Become an electric vehicle convert

Become an electric vehicle convert
Conversion is a new concept for enabling zero-emission propulsion in older cars, but how would such a solution fare as a fleet option?

Having seen many scenarios where ICE cars are preserved or even resurrected by means of electric conversion, it’s about time we think about its applications across industries where switching to EVs is becoming the next big step. 

From the development of an electrified Aston Martin DB6 by Lunaz Design, to now welcoming businesses into the arena that deals with conversions and even offers full kits for swapping out fossil-fuel power for all-electric – this is what sparked a need to cover ICE to EV conversion, as well as its applications among large vehicle fleets and operations. 

“The conversion of fleet and logistics vehicles to electric power presents numerous applications and benefits in transportation and logistics,” says Chris Hazell, Co-Founder and CEO at Fellten—an organisation developing kits to convert classic cars from ICE to electric. 

“The potential applications are vast, focusing on light to medium-duty pickup trucks and utility vehicles, ranging from urban and last-mile delivery to large infrastructure industries (tunnel building, mining, etc.).” 

It all comes down to cost

Of course, converting a fleet of vehicles would be a major adaptation in itself, but the cost of doing so may outweigh that of buying commercial electric vehicles. Currently, the cost of purchasing an EV is significantly higher than its fossil-fuel-powered equivalent in the conventional class of models. 

Taking the example of the Ford Transit, one of the most popular commercial vehicles on the market, we can see the purchase price of the vehicle is around £36,000 (US$44,765) for the engine-powered model – but the base level electrified version starts at £45,000 (US$56,000).

Taking this factor into account, it wouldn’t come as a surprise to see more vehicle retrofitting services to provide lower-cost EV adoption alternatives. 

“Retrofitting delivery and specialised or custom-equipped light-duty vehicles typically costs less than purchasing new electric vehicles and equipping them with new, to-be-designed, special accessories (Ambulances, military, mobile workshop, etc.),” says Hazell.

“The retrofitting allows for the continued use of already-owned assets. This approach reduces waste, promotes resource efficiency, and helps extend vehicles' lifespan. Retrofitting also offers a high degree of flexibility and customisation.” 

There are, however, some other factors to consider with aftermarket solutions, the first couple being the value of the vehicle and insurance premiums. 

Much like any other modification to a vehicle, it’s yet to be recognised how retrofitting fleet vehicles would affect insurance and the overall sale value. What could potentially be a cost-saving option may also present repercussions, as assets may be valued much lower if they have been altered from their factory architecture. 

A further point to be made here is whether car makers will be able to provide conversion kits to garages as the majority of EVs are now based on a different architecture – with batteries in the floor and the difference in weight between EV components and ICE. 

Eliminating the possibility of autonomy?

This would also throw out questions related to autonomy and the ability to integrate converted vehicles into a wider strategy for autonomous fleet operation, which is a trend that continues to grow among fleet managers. The latest vehicles are not only enabled for connectivity, but, at organisations such as Waymo and Einride, they are leveraging more and more autonomous capabilities to bring their vehicles closer to driverless.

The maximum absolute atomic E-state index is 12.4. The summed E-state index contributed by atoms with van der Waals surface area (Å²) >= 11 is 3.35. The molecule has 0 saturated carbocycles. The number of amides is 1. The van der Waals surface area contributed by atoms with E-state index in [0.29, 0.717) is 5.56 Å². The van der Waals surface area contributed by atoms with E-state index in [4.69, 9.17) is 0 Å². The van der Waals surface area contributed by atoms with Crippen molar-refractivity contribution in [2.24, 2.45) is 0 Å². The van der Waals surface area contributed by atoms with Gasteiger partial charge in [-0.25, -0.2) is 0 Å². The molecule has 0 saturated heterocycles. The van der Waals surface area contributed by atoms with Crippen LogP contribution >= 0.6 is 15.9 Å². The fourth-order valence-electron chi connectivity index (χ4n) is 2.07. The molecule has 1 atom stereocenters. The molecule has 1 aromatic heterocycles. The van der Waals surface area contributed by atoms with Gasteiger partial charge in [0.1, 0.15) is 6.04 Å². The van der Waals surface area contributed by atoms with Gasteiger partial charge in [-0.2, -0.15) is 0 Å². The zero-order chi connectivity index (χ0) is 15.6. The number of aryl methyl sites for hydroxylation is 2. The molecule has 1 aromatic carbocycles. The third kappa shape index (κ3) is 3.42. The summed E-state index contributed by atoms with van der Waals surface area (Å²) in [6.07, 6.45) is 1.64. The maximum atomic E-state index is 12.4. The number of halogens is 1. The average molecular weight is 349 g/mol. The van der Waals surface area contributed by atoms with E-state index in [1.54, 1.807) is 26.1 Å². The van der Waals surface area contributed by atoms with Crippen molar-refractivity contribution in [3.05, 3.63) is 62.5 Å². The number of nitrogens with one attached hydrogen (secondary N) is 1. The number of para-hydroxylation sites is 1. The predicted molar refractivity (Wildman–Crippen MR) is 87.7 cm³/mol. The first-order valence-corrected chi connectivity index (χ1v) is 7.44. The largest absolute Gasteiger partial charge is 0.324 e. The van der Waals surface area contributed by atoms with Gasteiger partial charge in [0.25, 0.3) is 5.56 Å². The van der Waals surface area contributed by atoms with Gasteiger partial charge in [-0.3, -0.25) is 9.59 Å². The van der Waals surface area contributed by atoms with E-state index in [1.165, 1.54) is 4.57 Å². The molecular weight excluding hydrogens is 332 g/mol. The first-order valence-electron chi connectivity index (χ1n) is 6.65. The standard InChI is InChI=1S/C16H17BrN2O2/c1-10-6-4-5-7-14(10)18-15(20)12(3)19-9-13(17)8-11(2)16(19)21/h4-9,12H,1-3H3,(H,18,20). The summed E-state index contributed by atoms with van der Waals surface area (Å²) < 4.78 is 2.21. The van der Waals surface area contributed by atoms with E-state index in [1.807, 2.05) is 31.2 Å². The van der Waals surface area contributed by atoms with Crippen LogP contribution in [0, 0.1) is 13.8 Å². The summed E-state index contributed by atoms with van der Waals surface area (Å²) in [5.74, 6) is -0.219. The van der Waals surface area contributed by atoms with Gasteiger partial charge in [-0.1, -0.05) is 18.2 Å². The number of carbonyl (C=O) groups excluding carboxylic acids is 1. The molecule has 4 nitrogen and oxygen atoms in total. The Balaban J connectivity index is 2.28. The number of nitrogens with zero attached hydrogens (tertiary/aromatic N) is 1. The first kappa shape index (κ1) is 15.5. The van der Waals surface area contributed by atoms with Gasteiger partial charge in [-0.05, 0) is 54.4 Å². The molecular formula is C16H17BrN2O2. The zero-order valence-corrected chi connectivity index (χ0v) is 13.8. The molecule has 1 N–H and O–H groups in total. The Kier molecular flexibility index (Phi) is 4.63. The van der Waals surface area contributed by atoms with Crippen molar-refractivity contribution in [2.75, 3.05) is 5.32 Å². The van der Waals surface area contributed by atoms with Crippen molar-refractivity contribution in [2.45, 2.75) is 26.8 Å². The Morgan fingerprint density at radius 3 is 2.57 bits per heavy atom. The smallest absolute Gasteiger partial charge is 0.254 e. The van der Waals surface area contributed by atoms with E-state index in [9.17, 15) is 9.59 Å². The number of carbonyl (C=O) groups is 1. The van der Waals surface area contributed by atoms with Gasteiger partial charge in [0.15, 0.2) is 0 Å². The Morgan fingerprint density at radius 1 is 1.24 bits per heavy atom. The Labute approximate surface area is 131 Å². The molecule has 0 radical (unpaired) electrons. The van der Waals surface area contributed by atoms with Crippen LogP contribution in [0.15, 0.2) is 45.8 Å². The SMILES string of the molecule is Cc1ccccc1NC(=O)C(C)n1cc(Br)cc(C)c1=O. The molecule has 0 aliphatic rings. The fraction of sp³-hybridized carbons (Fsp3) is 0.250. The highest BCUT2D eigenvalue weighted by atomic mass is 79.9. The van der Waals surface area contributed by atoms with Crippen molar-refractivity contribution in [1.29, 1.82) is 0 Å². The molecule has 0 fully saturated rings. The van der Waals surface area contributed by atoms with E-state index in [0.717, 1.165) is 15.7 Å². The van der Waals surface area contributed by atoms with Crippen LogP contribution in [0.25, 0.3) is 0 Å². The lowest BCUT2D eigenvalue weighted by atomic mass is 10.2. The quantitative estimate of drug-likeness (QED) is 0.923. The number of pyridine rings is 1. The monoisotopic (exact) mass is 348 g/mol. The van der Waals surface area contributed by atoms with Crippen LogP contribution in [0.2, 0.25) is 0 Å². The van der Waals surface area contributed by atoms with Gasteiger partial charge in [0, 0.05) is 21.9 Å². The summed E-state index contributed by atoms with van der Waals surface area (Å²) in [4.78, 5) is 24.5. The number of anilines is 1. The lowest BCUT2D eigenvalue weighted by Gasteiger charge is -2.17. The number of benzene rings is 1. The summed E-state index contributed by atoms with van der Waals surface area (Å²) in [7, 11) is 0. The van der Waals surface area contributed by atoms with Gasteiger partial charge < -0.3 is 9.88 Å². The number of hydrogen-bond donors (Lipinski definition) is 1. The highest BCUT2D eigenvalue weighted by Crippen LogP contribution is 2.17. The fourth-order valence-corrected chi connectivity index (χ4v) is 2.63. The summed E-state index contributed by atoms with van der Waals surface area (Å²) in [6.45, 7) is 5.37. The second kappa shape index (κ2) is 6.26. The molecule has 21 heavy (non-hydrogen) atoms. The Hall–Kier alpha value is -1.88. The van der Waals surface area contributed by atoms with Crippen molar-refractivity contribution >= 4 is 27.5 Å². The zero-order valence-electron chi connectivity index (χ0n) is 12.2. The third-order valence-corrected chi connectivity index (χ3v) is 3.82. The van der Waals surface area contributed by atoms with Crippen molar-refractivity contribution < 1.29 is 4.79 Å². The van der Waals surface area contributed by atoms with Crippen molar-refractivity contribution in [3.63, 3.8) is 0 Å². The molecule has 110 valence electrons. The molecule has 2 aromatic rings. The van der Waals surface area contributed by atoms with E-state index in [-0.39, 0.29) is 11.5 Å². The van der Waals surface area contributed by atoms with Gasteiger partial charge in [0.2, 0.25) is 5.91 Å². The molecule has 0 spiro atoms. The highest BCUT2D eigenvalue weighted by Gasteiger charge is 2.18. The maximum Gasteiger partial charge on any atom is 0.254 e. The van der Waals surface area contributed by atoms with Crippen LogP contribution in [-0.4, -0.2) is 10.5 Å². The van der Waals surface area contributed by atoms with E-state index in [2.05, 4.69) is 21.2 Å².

This may not be a concern for businesses that also wish to reap the benefits of AI as more and more businesses are adopting new technologies to enable autonomous functions. Perhaps this will pave the way for bolt-on autonomous solutions for the commercial environment. 

Nevertheless, this is a point for the future as the initial dilemma that companies are faced with requires them to change the times and incorporate electrified or other zero-emission formats into their fleets. Speaking of alternatives, battery-electric power may not be the only option. 

The birth of the hydrogen fuel-cell vehicle has only sparked questions around the use of the fuel, which, if managed correctly, could prove to be another alternative to fossil fuels with zero carbon emissions. 

Hydrogen-powered vehicles can not only operate on lower quantities of richer hydrogen fuels, but they also allow combustion at lower temperatures. Hydrogen is lighter than conventional fuels and has an incredibly high gravimetric energy density – which, in layman’s terms, means it weighs a lot less. 

However, the volumetric weight of hydrogen influences another problem: the quantity of fuel required to increase vehicle range. Retrofitting hydrogen storage could present as the major hurdle in converting fossil fuel cars to hydrogen-based ones. Car makers may also struggle to convert cars to hydrogen that are not factory-fitted with direct fuel injection, which is a suitable form for hydrogen, but very new in the automotive market. Without this type of injection, hydrogen cars run the risk of pre-ignition, presenting as one of the major safety concerns among manufacturers. 

So there are certainly some options to be considered for fleet vehicles, particularly as electric and hydrogen conversions are already in research and development, but time will tell whether these options are feasible – at least until the cost of new EVs is reduced. 

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